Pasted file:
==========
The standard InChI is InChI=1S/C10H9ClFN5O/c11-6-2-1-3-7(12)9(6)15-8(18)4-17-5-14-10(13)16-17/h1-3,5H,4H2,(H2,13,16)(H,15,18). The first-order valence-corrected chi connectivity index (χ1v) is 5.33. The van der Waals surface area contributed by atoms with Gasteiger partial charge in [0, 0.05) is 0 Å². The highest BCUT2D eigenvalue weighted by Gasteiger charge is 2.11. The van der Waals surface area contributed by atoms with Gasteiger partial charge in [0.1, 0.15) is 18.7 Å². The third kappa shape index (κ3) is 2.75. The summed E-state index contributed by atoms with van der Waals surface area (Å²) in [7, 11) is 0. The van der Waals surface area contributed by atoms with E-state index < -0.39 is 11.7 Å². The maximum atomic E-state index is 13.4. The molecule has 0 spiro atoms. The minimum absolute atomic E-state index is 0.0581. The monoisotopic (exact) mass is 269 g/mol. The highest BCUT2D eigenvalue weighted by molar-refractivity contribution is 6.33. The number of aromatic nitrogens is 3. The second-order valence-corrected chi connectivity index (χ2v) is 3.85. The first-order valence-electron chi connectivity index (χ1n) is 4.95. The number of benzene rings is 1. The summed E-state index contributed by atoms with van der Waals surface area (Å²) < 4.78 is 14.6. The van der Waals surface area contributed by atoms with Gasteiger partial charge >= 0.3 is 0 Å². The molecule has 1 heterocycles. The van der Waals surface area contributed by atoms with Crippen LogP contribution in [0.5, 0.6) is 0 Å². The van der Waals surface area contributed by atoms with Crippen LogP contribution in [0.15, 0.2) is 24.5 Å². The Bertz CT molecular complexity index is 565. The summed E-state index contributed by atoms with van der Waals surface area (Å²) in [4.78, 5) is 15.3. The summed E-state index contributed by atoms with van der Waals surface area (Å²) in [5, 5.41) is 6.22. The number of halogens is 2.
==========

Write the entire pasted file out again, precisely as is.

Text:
The standard InChI is InChI=1S/C10H9ClFN5O/c11-6-2-1-3-7(12)9(6)15-8(18)4-17-5-14-10(13)16-17/h1-3,5H,4H2,(H2,13,16)(H,15,18). The first-order valence-corrected chi connectivity index (χ1v) is 5.33. The van der Waals surface area contributed by atoms with Gasteiger partial charge in [0, 0.05) is 0 Å². The highest BCUT2D eigenvalue weighted by Gasteiger charge is 2.11. The van der Waals surface area contributed by atoms with Gasteiger partial charge in [0.1, 0.15) is 18.7 Å². The third kappa shape index (κ3) is 2.75. The summed E-state index contributed by atoms with van der Waals surface area (Å²) in [7, 11) is 0. The van der Waals surface area contributed by atoms with E-state index < -0.39 is 11.7 Å². The maximum atomic E-state index is 13.4. The molecule has 0 spiro atoms. The minimum absolute atomic E-state index is 0.0581. The monoisotopic (exact) mass is 269 g/mol. The highest BCUT2D eigenvalue weighted by molar-refractivity contribution is 6.33. The number of aromatic nitrogens is 3. The second-order valence-corrected chi connectivity index (χ2v) is 3.85. The first-order valence-electron chi connectivity index (χ1n) is 4.95. The number of benzene rings is 1. The summed E-state index contributed by atoms with van der Waals surface area (Å²) < 4.78 is 14.6. The van der Waals surface area contributed by atoms with Gasteiger partial charge >= 0.3 is 0 Å². The molecule has 1 heterocycles. The van der Waals surface area contributed by atoms with Crippen LogP contribution in [0.5, 0.6) is 0 Å². The van der Waals surface area contributed by atoms with Crippen LogP contribution in [0.15, 0.2) is 24.5 Å². The Bertz CT molecular complexity index is 565. The summed E-state index contributed by atoms with van der Waals surface area (Å²) in [4.78, 5) is 15.3. The summed E-state index contributed by atoms with van der Waals surface area (Å²) in [5, 5.41) is 6.22. The number of halogens is 2.